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US Government Releases Guidance on Securing Election Infrastructure

New US guidance details foreign malign influence operations to help election infrastructure stakeholders increase resilience.

The US government has issued new guidance to help election infrastructure stakeholders increase their resilience against malign influence operations seeking to undermine trust in democratic institutions.

State-sponsored threat actors from China, Russia, and Iran are known for their hostile efforts to influence US policies and have been observed employing various tactics and techniques to accomplish their goals, CISA, the FBI, and the Office of the Director of National Intelligence (ODNI) note in the guidance (PDF).

“These actors employ a variety of methods to conduct foreign malign influence operations, such as using networks of fake online accounts to pose as Americans; enlisting real people to wittingly or unwittingly promote their narratives; and using proxies to launder their influence narratives through an array of overt and covert proxy websites, individuals, and organizations that appear independent,” the three agencies say.

Since 2016, foreign malign influence campaigns have focused on undermining the public confidence in the US election process and in exacerbating partisan tensions, CISA, FBI, and ODNI say.

State-sponsored threat actors have been observed employing both overt and covert methods as part of these campaigns, including the use of fake social media personas to promote inauthentic narratives, engaging with real people to echo influence messages, and the use of AI tools to generate and spread malign influence content.

Threat actors have been portraying “proxy” media entities as trustworthy outlets to use them for the distribution of influence messages, they have been using voice cloning tools to create fake recordings of officials, and have been using cyber-intrusions together with information operations to achieve their goals.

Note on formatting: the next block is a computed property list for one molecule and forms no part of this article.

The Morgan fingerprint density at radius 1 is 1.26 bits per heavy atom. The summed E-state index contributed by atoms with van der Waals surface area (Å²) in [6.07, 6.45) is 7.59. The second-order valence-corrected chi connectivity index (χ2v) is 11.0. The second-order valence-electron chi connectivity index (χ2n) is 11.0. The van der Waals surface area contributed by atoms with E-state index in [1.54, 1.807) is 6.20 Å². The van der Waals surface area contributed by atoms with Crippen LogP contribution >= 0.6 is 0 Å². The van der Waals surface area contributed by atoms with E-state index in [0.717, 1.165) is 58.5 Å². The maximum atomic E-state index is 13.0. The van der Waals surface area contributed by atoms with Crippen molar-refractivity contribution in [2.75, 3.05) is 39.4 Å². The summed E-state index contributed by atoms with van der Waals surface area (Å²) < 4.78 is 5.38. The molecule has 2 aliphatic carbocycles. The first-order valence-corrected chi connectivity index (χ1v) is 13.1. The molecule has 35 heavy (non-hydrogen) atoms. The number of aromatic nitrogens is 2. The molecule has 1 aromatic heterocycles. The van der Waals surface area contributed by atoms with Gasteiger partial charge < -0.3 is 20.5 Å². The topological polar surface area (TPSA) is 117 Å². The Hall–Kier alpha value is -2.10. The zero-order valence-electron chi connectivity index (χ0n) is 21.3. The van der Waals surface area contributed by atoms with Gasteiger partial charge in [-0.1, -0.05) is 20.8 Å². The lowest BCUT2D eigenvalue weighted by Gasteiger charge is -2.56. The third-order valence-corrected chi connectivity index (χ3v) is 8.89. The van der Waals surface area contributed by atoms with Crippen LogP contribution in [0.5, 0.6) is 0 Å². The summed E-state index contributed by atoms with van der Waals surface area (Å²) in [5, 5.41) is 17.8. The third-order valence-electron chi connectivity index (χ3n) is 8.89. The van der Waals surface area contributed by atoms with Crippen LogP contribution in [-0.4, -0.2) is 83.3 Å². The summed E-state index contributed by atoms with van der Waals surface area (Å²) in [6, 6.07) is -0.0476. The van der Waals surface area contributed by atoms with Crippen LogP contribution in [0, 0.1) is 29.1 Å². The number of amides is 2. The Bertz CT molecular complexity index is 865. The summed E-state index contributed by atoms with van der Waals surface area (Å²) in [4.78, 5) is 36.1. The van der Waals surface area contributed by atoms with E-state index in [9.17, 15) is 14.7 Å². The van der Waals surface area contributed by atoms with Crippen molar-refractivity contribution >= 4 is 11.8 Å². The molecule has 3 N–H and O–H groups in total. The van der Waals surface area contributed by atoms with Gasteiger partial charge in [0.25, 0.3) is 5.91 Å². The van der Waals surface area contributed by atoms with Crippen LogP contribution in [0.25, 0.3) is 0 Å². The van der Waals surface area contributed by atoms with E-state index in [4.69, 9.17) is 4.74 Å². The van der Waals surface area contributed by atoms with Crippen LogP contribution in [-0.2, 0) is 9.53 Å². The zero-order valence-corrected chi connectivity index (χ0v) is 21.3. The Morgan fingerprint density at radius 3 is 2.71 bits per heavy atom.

Additionally, state-sponsored threat actors have been observed creating and spreading false evidence of cyber and physical incidents, including fake “hacked” documents and fake reports, paying influential individuals and organizations, and leveraging social media platforms to increase belief in their campaigns.

To prepare for and respond to foreign malign influence operations, election officials and other election infrastructure stakeholders are advised to proactively debunk potential malign influence narratives, direct audiences to official websites and trusted sources of information, train staff to respond to suspected AI-generated media, and establish relations with local media and community leaders.

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To secure systems, accounts, and public-facing assets, they should make social media accounts private, harden personal and organizational accounts, use strong cybersecurity protocols, including multi-factor authentication, on all accounts, and should use non-repudiation and authentication techniques to mark their content.

“The elections process is the golden thread of American democracy, which is why our foreign adversaries deliberately target our elections infrastructure with their influence operations. Defending our democratic process is the responsibility of all of us,” CISA senior advisor Cait Conley said.

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Written By

Ionut Arghire is an international correspondent for SecurityWeek.

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